Since our static experiments on magnetically aligned bicelles suggested that the overall order parameter for DMPC:DHPC ratio is 3.5:1 (a q ratio of 3.5) is 0.88,3 the difference in the size of bicelles and MLVs is not the main reason for the high-resolution in the MAS spectra. Instead, the observed high-resolution spectral lines could be due to the presence of bulk water in bicelles that may retain the dynamic folding of the catalytic soluble heme-containing domain of cyt b5. In addition, the experimental results suggest that the variation in the dynamics of different regions of a membrane protein could be utilized for optimizing resolution of spectra that are needed to solve the structure of the protein and protein-protein or protein-ligand complexes in membranes; importantly the dynamics of the protein can also be measured. Therefore, we expect that the use of bicelles will have wide applications in the structural studies of membrane proteins, particularly to those proteins that contain a large soluble domain, using the recently developed MAS NMR methods.8,17 Interestingly, as demonstrated in this study, the use of a single bicelles sample for static aligned and MAS solid-state NMR experiments would be of great importance; and we believe that the use of VASS experiments to measure residual dipolar couplings from the protein would be highly valuable.

Experimental Section

All NMR experiments were performed on a Chemagnetics/Varian 400 MHz using a triple resonance MAS probe at 37°C. Final 2D spectra presented in Figures 2 and and44 were obtained from a Bruker 900 MHz at Lansing and a Bruker 600 MHz at NHMFL respectively. Details on the preparation of samples for NMR experiments are given in the Supporting Information.

Footnotes

**This study was supported by research funds from NIH (to A.R. and L.W.), the office of vice president for research (to A.R.) and a VA Merit Review grant to L.W.

Supporting information for this article is available on the WWW under http://www.angewandte.org or from the author.

Contributor Information

Jiadi Xu, Biophysics and Department of Chemistry, University of Michigan, 930 North University Avenue, Ann Arbor, Michigan 48109-1055, Fax: (+1) 734-615-3790.

Ulrich H. N. Dürr, Biophysics and Department of Chemistry, University of Michigan, 930 North University Avenue, Ann Arbor, Michigan 48109-1055, Fax: (+1) 734-615-3790.

Dr. Sang-Choul Im, Department of Anesthesiology, University of Michigan, and VA Medical Center.

Dr. Zhehong Gan, National High Magnetic Field Lab, Tallahasse, FL 3231.

Dr. Lucy Waskell, Department of Anesthesiology, University of Michigan, and VA Medical Center.

Ayyalusamy Ramamoorthy, Biophysics and Department of Chemistry, University of Michigan, 930 North University Avenue, Ann Arbor, Michigan 48109-1055, Fax: (+1) 734-615-3790.

References

1. Etzkorn M, Martell S, Andronesi OC, Seidel K, Engelhard M, Baldus M. Angew Chem Intl. 2007;46:459–462. [PubMed]Articles in a special issue on ‘NMR Structural Studies on Membrane Proteins’ BBA Biomembranes. 2007;1768:2947–3294. [PubMed]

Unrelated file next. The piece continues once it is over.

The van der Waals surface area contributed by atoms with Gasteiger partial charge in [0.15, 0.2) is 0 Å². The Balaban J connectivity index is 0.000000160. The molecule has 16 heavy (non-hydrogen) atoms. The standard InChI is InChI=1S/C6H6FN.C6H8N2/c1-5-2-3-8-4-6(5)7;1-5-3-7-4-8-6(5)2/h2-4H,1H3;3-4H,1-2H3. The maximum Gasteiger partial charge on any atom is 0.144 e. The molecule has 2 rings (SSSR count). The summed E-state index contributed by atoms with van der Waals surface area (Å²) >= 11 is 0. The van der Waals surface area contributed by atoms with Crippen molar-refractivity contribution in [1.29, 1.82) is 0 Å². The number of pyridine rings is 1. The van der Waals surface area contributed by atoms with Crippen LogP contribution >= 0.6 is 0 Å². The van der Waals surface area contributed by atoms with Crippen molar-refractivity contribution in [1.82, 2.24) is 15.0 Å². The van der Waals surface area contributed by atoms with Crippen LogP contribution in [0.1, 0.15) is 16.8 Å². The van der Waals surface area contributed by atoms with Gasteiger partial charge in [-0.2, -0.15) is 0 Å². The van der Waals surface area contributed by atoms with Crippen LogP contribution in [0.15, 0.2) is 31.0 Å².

2. Sanders CR, Prestegard JH. Biophys J. 1990;58:447. [PubMed]Sanders CR, Hare BJ, Howard KP, Prestegard JH. Prog Nucl Magn Reson Spectrosc. 1994;26:421.Prosser RS, Evanics F, Kitevski JL, Al-Abdul-Wahid MS. Biochemistry. 2006;45:8453. [PubMed]
3. Dürr UHN, Waskell L, Ramamoorthy A. BBA Biomembranes. 2006;1768:3235–3259. [PubMed]Dürr UHN, Yamamoto K, Im SC, Waskell L, Ramamoorthy A. J Am Chem Soc. 2007;129:6670–6671. [PubMed]
4. Metz G, Wu XL, Smith SO. J Magn Reson. 1994;110:219–227.
5. Burum DP, Ernst RR. J Magn Reson. 1980;39:163–168.
6. Mueller LJ, Elliott DW, Kim K, Reed CA, Boyd PD. J Am Chem Soc. 2002;124:9360–9361. [PubMed]Chen L, Olsen RA, Elliott DW, Boettcher JM, Zhou DH, Reinstra CM, Mueller LJ. J Am Chem Soc. 2006;128:9992–9993. [PubMed]
7. Takegoshi K, Nakamura S, Terao T. Chem Phys Lett. 2001;344:631–637.Morcombe CR, Gaponenko V, Byrd AR, Zilm KW. J Am Chem Soc. 2004;126:7196–7197. [PubMed]
8. Ramamoorthy A. NMR Spectroscopy of Biological Solids. Chapters 1–3. Taylor & Francis; New York: 2006.
9. Park SH, Prytulla S, De Angelis AA, Brown JM, Kiefer H, Opella SJ. J Am Chem Soc. 2006;128:7402–7403. [PubMed]Dvinskikh S, Dürr U, Yamamoto K, Ramamoorthy A. J Am Chem Soc. 2006;128:6326–6327. [PubMed]2007;129:794–802. ibid.Dvinskikh S, Yamamoto K, Dürr U, Ramamoorthy A. J Magn Reson. 2007;184:228–235. [PubMed]
10. Arnold A, Labrot T, Oda R, Dufourc EJ. Biophys J. 2002;83:2667–2680. [PubMed]Loudet C, Manet S, Gineste S, Oda R, Achard M, Dufourc EJ. Biophys J. 2007;92:3949–3959. [PubMed]Cardon TB, Dave PC, Lorigan GA. Langmuir. 2005;21:4291–4298. [PubMed]
11. Tolman JR, Flanagan JM, Kennedy MA, Prestegard JH. Proc Natl Acad Sci USA. 1995;92:9279–9283. [PubMed]Tjandra N, Bax A. Science. 1997;278:1111–1114. [PubMed]
12. Tian F, Losonczi JA, Fischer MW, Prestegard JH. J Biomol NMR. 1999;15:145–150. [PubMed]
13. Lancelot N, Elbayed K, Piotto M. J Biomol NMR. 2005;33:153–161. [PubMed]Lancelot N, Elbayed K, Piotto M. J Biomol NMR. 2004;29:259–269. [PubMed]
14. Kishore AI, Prestegard JH. Biophys J. 2003;85:3848–3857. [PubMed]
15. Carlotti C, Aussenac F, Dufourc EJ. BBA Biomembranes. 2002;1564:156–164. [PubMed]
16. Zandomeneghi G, Tomaselli M, Williamson PTF, Meier BH. J Biomol NMR. 2003;25:113–123. [PubMed]
17. Chen L, Michael Kaiser J, Lai J, Polenova T, Yang J, Rienstra CM, Mueller LJ. Magn Reson Chem. 2007;45:S84–S92. [PubMed]Etzkorn M, Böckmann A, Penin F, Riedel D, Baldus M. J Am Chem Soc. 2007;129:169–175. [PubMed]Chevelkov V, Faelber K, Schrey A, Rehbein K, Diehl A, Reif B. J Am Chem Soc. 2007;129:10195–10200. [PubMed]